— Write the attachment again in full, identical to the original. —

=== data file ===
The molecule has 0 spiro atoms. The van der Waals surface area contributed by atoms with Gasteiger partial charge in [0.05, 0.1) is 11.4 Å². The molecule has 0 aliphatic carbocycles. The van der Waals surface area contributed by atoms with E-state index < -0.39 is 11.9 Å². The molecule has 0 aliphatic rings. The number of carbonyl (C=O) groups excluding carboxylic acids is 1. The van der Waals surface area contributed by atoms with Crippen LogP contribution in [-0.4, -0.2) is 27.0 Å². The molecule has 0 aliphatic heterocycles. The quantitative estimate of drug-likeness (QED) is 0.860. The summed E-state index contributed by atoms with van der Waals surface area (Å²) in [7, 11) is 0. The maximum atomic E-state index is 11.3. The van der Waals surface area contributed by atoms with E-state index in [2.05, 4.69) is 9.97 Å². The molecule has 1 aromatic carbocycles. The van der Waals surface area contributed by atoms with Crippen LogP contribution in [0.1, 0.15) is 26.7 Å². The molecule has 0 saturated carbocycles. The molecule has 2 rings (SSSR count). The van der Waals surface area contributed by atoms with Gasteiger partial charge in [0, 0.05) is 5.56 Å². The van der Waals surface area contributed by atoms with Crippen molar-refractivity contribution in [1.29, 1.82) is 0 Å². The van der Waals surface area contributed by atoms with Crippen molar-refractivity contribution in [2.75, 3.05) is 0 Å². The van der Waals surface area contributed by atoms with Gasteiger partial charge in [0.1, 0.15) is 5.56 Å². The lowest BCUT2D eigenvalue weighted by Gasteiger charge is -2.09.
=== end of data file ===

The molecule has 0 spiro atoms. The van der Waals surface area contributed by atoms with Gasteiger partial charge in [0.05, 0.1) is 11.4 Å². The molecule has 0 aliphatic carbocycles. The van der Waals surface area contributed by atoms with E-state index < -0.39 is 11.9 Å². The molecule has 0 aliphatic rings. The number of carbonyl (C=O) groups excluding carboxylic acids is 1. The van der Waals surface area contributed by atoms with Crippen LogP contribution in [-0.4, -0.2) is 27.0 Å². The molecule has 0 aliphatic heterocycles. The quantitative estimate of drug-likeness (QED) is 0.860. The summed E-state index contributed by atoms with van der Waals surface area (Å²) in [7, 11) is 0. The maximum atomic E-state index is 11.3. The van der Waals surface area contributed by atoms with E-state index in [2.05, 4.69) is 9.97 Å². The molecule has 1 aromatic carbocycles. The van der Waals surface area contributed by atoms with Crippen LogP contribution in [0.1, 0.15) is 26.7 Å². The molecule has 0 saturated carbocycles. The molecule has 2 rings (SSSR count). The van der Waals surface area contributed by atoms with Gasteiger partial charge in [0, 0.05) is 5.56 Å². The van der Waals surface area contributed by atoms with Crippen molar-refractivity contribution in [1.29, 1.82) is 0 Å². The van der Waals surface area contributed by atoms with Crippen molar-refractivity contribution in [2.75, 3.05) is 0 Å². The van der Waals surface area contributed by atoms with Gasteiger partial charge in [0.1, 0.15) is 5.56 Å². The lowest BCUT2D eigenvalue weighted by Gasteiger charge is -2.09.